That giant round ice table with the salads and fruit on it at the Plaza Inn (first pic) used to rotate! I still have my Donald Duck hat from childhood and the bill still "squeaks." Wow, where is that DL map from the Kodak Shop today? In the landfill? I LOVE what we are able to see of the decor at "Sunkist, I Presume" in Adventureland. Thanks, Ken & Major!

Chuck said...

A photo of the brand-spanking-new Blue Bayou! I know I dressed up to take my wife to dinner there on her birthday once, but I'm wondering how many people dressed like that to dine in the Blue Bayou in 1967. I'm also wondering how long it took to light the place for that photo.

I also love the photo of the Cub Scouts bellying up to the bar. Uniform regs have changed since then; you're no longer allowed to drink in public while wearing your uniform.

And is that the Gonzalez Trio at the Case de Fritos?

That Kodak Shop photo reminds me of the smell of opening a fresh, foil-lined package of film. It's a scent I associate with my childhood and brings back the excitement of going some place special as a family - special enough to commemorate with slides or a cartridge of precious Super 8 film.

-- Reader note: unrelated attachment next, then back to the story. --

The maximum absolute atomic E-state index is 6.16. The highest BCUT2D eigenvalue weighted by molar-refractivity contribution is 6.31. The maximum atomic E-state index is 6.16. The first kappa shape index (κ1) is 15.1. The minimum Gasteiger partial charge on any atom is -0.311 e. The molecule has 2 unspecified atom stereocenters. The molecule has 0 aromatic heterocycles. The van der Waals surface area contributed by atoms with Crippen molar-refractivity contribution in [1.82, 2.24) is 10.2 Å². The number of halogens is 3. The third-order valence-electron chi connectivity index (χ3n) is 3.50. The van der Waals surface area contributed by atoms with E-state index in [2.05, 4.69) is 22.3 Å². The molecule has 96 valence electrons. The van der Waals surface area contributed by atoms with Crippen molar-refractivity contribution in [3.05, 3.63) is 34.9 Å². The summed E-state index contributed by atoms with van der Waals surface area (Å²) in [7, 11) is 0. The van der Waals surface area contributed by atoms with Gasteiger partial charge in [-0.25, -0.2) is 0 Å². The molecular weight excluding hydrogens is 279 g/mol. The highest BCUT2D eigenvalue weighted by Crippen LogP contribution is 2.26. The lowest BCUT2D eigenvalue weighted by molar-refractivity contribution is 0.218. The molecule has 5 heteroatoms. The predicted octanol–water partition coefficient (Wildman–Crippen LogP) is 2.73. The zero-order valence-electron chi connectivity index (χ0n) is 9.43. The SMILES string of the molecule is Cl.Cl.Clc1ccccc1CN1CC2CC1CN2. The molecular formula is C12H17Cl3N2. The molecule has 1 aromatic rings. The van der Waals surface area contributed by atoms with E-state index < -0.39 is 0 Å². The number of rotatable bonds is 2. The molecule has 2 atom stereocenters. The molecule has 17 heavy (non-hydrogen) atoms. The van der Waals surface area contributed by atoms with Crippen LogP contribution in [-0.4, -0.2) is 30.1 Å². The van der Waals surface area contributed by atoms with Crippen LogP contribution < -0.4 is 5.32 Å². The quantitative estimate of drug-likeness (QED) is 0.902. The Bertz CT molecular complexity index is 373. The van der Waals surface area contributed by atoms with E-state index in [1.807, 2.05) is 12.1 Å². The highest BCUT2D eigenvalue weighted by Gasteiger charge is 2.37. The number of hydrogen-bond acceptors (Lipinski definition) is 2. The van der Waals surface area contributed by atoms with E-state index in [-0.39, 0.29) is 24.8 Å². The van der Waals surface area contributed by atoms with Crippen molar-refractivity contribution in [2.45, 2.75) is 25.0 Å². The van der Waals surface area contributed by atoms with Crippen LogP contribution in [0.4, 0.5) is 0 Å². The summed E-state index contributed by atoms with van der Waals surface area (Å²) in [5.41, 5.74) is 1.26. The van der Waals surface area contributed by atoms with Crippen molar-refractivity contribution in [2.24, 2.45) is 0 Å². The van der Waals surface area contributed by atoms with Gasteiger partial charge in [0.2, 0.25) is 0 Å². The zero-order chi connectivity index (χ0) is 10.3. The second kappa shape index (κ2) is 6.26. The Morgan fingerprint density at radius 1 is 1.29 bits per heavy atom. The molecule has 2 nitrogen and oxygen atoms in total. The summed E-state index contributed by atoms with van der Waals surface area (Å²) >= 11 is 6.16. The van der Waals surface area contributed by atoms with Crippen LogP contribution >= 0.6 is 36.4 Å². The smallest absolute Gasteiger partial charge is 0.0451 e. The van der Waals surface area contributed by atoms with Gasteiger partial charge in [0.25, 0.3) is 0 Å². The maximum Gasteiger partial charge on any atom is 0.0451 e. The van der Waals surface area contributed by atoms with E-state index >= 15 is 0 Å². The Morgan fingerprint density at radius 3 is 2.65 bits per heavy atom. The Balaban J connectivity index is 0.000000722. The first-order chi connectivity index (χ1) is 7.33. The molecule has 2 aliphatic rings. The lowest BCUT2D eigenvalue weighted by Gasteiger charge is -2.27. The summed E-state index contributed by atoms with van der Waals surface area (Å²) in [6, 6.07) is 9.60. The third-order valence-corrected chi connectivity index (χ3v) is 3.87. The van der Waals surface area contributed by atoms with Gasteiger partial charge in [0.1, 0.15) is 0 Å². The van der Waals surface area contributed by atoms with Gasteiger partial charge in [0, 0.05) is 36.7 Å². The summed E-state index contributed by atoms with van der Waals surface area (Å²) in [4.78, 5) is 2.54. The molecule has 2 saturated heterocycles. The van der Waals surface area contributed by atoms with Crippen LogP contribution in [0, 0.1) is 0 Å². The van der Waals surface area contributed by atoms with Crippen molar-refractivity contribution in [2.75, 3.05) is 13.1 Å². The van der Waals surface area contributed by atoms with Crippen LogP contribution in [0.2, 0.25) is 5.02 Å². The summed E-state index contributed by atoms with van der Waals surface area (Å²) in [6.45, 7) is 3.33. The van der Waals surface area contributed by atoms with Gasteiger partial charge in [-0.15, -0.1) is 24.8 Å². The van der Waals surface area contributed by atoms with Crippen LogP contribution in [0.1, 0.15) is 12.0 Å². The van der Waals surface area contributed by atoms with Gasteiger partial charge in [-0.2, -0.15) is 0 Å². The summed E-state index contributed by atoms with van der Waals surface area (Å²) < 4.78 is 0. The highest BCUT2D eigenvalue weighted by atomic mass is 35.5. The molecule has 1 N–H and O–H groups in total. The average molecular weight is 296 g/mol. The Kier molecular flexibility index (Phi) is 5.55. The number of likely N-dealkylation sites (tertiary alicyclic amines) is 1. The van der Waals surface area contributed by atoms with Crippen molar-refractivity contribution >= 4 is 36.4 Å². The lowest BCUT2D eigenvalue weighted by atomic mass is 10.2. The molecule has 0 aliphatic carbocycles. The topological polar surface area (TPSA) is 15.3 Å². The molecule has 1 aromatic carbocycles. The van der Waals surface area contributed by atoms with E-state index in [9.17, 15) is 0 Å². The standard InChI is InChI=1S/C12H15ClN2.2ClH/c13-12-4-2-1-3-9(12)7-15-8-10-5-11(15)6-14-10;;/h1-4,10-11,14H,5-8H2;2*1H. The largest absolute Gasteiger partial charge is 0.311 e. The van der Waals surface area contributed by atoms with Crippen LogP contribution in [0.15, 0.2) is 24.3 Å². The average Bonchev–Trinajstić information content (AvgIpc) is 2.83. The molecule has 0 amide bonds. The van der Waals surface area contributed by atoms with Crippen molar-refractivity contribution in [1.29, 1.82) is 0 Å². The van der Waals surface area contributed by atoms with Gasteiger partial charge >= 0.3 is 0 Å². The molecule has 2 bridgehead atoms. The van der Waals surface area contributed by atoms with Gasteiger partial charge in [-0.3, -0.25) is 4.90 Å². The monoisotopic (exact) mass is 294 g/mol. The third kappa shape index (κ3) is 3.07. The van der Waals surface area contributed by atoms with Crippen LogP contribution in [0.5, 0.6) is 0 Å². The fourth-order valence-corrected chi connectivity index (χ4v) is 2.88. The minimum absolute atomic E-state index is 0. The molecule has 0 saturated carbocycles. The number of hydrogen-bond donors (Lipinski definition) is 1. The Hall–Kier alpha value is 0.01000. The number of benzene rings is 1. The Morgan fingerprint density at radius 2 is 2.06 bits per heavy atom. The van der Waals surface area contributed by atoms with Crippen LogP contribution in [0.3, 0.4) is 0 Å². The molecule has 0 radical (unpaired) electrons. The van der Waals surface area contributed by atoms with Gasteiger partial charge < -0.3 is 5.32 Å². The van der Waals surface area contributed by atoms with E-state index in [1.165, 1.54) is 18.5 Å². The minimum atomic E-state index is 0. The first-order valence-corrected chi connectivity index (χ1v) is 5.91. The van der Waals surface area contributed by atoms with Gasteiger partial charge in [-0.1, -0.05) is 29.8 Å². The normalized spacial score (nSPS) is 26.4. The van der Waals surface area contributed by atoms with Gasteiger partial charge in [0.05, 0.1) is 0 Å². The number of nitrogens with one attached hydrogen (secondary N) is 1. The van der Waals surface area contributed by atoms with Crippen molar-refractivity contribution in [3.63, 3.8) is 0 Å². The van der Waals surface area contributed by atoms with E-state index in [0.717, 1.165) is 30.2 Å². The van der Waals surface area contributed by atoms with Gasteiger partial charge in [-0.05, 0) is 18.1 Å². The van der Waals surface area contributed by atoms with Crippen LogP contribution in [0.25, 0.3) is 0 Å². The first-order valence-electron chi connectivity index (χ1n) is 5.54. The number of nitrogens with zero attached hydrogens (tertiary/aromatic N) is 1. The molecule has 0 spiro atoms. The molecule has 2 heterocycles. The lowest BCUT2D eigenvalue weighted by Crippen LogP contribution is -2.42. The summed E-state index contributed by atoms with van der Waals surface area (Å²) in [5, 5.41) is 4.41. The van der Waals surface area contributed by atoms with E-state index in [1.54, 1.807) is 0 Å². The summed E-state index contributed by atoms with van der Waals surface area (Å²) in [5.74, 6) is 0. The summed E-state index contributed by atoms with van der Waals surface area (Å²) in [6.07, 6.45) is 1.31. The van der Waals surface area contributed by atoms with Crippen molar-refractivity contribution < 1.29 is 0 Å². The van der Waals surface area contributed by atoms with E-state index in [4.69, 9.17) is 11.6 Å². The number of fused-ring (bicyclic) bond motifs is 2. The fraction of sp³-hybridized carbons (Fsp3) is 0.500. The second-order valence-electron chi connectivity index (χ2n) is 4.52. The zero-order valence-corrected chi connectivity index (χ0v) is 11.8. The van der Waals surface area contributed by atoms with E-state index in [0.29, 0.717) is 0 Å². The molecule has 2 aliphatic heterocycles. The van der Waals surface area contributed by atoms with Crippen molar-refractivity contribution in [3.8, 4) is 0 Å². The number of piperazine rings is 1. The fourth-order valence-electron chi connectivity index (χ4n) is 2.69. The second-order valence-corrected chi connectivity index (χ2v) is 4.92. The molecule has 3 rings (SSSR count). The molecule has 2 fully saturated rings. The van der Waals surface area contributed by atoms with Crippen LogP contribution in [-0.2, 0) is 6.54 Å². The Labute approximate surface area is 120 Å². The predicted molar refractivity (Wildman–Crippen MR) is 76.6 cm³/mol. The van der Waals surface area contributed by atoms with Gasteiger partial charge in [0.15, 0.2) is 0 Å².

Thanks again, Ken!

Anonymous said...

While the photos are 'staged' they nonetheless represent a period in which dining at the Park was part of the Disney experience and not just a 'pit stop'. It's disappointing to see how the opportunity has diminished via closures and modifications...some of which necessary to feed the masses of today but also a management push to reduce costs (example: Tahitian Terrace). KS